There is something special about a “first” gun. I will admit that I have considered selling it but couldn’t bring myself to do it. The subject gun in this case is an H&R (Harrington & Richardson) single shot 20 gauge shotgun. It is certainly nothing special when compared to the other offerings available today. BUT….. Over the years, many people I have met have about the same gun. Most commonly I will see them chambered in 12 gauge. What ever Gauge they are chambered in, they have some similar characteristics. It is a “budget” gun: light weight, single shot, break action, the hammer is the safety, and are priced to sell to the masses.
The common complaint of this gun is that it tends to shoot low. This is due to the 20 gauge chamber being considerably larger in diameter than the barrel. My buddy has the same gun chambered in 20 ga. except his gun has a groove on the chamber to “supposedly” sight for a slug or buckshot. The last time I played with the idea of shooting slugs was with his gun. Even with the crude groove sight it shot low. That was a few years ago. With gaining a renewed interest in that old 20 ga. I picked up a fiber optic sight made by Truglo. In the video I say its Hiviz, both make a similar sight. It has been a while since I bought it. OOPS!!!!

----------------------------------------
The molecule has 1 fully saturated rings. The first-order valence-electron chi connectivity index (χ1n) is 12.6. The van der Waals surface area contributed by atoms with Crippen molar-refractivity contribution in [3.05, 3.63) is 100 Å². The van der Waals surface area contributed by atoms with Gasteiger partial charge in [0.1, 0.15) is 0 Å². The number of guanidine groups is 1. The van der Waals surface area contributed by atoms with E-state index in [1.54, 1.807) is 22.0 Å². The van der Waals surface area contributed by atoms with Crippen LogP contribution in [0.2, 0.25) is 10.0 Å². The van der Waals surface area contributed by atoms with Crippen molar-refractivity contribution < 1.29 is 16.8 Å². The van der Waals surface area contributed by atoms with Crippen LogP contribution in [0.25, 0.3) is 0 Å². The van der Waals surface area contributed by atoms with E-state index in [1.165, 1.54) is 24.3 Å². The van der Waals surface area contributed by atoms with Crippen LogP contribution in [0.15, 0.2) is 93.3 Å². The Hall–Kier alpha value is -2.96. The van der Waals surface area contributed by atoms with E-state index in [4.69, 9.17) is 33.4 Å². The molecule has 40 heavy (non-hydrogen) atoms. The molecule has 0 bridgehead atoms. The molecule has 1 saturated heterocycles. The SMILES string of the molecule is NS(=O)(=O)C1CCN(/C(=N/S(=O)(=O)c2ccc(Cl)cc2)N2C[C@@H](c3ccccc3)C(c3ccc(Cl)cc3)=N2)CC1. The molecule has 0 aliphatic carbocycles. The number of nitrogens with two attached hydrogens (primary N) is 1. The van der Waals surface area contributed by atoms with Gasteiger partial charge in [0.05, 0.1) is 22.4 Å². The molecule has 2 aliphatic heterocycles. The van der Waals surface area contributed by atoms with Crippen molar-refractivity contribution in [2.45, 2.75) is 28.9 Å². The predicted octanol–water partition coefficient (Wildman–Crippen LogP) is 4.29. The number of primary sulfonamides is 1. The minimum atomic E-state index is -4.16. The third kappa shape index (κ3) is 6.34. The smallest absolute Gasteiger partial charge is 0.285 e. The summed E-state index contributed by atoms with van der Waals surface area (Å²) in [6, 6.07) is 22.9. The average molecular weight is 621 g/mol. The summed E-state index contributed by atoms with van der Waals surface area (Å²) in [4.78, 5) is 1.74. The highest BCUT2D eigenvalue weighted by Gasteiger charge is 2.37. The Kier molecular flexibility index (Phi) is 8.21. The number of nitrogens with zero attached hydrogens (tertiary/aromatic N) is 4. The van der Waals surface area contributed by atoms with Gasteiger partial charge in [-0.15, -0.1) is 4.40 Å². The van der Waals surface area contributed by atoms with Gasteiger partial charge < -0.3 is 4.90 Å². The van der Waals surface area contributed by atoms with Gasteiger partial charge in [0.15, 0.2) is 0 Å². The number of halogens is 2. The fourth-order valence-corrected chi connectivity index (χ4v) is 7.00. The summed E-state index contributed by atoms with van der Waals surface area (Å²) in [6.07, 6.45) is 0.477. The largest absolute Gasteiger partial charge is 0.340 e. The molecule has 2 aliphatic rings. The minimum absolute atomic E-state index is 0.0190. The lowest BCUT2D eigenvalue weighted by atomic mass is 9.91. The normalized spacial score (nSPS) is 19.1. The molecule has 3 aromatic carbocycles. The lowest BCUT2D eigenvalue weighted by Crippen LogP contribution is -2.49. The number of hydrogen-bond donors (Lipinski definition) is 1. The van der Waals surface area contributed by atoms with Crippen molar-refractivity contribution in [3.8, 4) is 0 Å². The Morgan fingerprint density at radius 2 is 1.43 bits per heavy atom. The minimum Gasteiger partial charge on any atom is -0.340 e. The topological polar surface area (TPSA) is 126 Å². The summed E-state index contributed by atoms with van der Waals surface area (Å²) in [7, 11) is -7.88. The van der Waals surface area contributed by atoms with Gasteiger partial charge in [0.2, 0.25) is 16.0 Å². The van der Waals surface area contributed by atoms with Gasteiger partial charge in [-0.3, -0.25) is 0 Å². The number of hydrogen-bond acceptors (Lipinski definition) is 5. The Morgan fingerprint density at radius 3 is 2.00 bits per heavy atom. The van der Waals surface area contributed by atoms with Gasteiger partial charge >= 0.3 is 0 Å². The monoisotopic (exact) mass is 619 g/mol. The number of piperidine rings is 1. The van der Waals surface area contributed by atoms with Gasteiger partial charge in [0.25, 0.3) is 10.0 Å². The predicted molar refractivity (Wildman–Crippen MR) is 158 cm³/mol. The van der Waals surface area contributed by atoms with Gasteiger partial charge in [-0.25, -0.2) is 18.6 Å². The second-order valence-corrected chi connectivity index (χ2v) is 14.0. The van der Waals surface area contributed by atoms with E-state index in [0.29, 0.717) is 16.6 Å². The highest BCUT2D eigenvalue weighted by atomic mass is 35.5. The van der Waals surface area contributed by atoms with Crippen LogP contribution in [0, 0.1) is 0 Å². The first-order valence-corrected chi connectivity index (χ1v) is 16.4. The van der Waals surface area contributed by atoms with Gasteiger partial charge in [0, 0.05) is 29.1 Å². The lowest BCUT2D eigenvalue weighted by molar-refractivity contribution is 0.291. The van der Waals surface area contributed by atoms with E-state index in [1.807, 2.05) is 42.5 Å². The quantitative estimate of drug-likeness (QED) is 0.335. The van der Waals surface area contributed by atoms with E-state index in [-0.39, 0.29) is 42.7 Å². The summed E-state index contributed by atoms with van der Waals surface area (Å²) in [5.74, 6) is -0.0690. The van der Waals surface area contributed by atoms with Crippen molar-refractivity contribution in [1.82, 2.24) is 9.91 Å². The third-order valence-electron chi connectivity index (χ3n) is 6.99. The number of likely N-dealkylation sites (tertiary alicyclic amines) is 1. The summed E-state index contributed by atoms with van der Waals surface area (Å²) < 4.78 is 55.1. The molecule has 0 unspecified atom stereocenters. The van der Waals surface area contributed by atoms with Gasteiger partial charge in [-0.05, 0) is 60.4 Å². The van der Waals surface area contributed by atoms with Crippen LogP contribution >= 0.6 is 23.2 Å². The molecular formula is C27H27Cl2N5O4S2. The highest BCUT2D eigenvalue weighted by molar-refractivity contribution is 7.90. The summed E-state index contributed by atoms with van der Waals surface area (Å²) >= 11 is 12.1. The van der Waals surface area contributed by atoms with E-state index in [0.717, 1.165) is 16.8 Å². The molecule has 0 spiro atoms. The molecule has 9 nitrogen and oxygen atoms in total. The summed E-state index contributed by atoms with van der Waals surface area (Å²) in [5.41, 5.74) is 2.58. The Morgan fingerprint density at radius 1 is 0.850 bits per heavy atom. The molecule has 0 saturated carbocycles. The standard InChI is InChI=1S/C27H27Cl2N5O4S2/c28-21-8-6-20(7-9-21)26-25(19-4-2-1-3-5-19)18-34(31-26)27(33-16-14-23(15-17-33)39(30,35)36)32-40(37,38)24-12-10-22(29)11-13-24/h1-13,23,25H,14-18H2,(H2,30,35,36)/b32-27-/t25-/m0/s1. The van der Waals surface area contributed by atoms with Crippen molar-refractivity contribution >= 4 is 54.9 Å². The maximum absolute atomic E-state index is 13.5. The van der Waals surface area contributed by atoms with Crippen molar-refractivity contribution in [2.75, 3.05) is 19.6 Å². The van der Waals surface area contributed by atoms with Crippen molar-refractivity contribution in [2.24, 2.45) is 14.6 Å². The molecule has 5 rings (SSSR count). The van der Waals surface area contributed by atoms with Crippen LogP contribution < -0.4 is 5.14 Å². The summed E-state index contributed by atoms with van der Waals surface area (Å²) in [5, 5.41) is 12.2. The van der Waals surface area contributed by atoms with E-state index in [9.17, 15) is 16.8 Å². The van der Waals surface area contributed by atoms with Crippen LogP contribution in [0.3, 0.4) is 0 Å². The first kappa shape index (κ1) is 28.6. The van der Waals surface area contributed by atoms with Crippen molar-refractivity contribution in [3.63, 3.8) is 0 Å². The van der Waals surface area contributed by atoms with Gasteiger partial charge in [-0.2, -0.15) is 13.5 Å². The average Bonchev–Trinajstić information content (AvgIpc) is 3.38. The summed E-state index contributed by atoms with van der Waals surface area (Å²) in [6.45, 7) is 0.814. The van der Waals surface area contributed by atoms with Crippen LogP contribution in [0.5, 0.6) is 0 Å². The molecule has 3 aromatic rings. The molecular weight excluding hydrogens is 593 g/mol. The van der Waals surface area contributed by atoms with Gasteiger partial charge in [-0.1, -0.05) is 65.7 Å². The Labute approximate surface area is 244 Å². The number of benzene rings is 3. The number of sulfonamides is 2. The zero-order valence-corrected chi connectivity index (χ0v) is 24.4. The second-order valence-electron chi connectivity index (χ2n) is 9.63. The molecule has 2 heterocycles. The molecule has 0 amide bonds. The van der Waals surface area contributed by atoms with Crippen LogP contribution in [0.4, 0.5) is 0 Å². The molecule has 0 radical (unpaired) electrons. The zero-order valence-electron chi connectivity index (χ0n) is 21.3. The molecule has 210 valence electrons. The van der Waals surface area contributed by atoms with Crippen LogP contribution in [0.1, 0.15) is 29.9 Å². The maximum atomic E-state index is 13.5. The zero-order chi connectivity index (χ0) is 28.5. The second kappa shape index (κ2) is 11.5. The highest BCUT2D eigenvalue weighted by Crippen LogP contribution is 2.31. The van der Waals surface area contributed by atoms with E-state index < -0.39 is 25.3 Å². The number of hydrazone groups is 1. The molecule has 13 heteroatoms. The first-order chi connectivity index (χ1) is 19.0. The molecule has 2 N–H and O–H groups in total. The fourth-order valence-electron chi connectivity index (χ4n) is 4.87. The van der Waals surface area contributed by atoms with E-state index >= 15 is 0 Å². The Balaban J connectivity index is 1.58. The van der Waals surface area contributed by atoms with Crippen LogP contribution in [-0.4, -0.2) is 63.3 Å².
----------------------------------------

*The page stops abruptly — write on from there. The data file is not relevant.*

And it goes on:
My intent in buying the new sight was to make it more friendly for small game. The sight does bring the bead up to about twice the height of the original brass bead. I have found that it does make it more accurate with bird shot for small game. For slugs and buckshot, it still hits to low for an ethical shot. I have an affinity for this gun. I want to make it work. I have sacrificed the comfort of my shoulder for this test. Anyone with experience with this gun knows that it will leave a bruise. Probably the biggest complaint of this gun, IT KICKS LIKE A MULE!!!! We would grouse hunt with these things. After the hunt we would shoot clays with the leftovers. After going thru a box, dad would have an extra box in which he would ask if we want to shoot some more. I struggle to remember anyone saying yes.
So for the brass tacks of the experiment, how to make it accurate. The after market sight needs to be mounted up against the stock. Not at the end of the barrel. You need to be sure to line up the front bead to the brass factory bead. This should be done after each shot. When sighting, place the brass bead over the fiber optic bead mounted farther back to form a figure 8. Bead over bead. This test was done at about 25 yards. As a word of caution, it is always recommended to make sure that you never shoot a slug in any gun with a choke less than modified. Full chock is a definite don’t do. Be sure to check your gun and educate yourself on shooting slugs through your gun. Your safety is your responsibility.